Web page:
Speaking of Fitzgerald's skill, Ellington noted that “her artistry brings to mind the words of the maestro, Mr. Toscanini, who said concerning singers, ‘Either you're a good musician or you're not.’ In terms of musicianship, Ella Fitzgerald was beyond category.” Mel Torme marveled that “anyone who attempts to sing extemporaneously—that is, scat—will tell you that the hardest aspect is to stay in tune. You are wandering all over the scales, the notes coming out of your mouth a millisecond after you think of them. … Her notes float out in perfect pitch, effortlessly and, most important of all, swinging.”


Her live recordings demonstrate the musical affection she and her audience shared. On Ella in Berlin, for example, she forgets the words to her version of “Mack the Knife,” but she keeps going, making it up as she playfully teases herself. The audience loved it. This moment would probably have been cut out of a studio recording. Fitzgerald enjoyed touring and continued to do so for most of her life until ill health prohibited it. She generally appeared with a trio but was also frequently found at festivals where she would join groups of varying sizes. Fortunately, many of these live performances, in which she was in great form, were recorded.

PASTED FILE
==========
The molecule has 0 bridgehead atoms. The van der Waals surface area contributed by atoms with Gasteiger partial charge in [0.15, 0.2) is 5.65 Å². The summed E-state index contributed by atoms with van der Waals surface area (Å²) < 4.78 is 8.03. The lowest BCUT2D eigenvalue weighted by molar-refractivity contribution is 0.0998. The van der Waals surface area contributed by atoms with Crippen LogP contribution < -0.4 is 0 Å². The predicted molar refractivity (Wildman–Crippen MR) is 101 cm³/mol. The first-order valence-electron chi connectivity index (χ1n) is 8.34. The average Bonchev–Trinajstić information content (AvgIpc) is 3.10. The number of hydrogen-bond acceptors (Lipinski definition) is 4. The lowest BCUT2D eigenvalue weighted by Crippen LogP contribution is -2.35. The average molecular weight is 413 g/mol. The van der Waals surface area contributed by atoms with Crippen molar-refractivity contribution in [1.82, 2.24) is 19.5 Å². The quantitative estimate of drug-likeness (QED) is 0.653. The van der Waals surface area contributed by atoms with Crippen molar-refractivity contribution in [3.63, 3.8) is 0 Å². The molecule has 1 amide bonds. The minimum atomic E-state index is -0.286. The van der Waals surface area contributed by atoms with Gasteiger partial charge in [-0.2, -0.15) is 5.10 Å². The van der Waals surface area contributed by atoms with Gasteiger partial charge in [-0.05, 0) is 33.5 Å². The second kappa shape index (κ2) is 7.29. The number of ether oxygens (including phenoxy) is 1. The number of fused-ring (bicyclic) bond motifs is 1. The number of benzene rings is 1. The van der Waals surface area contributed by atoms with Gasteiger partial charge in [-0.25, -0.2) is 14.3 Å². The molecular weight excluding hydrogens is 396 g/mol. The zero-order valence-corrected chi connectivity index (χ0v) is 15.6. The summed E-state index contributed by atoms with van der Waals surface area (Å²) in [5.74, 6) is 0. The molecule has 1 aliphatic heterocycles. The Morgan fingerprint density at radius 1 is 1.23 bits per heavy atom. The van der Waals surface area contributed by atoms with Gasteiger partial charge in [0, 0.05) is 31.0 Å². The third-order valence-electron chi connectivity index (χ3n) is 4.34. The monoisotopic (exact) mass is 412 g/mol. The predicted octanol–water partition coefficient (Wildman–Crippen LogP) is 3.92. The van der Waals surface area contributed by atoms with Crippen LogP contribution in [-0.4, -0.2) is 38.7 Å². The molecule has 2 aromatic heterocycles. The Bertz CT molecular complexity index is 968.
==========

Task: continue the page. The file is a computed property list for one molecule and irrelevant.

Fitzgerald loved Louis Armstrong, and the three albums and many radio checks she made with him can be placed with her best work. The respect and affection these artists had for each other shines through their recordings, and their Porgy and Bess album remains essential to any jazz collection.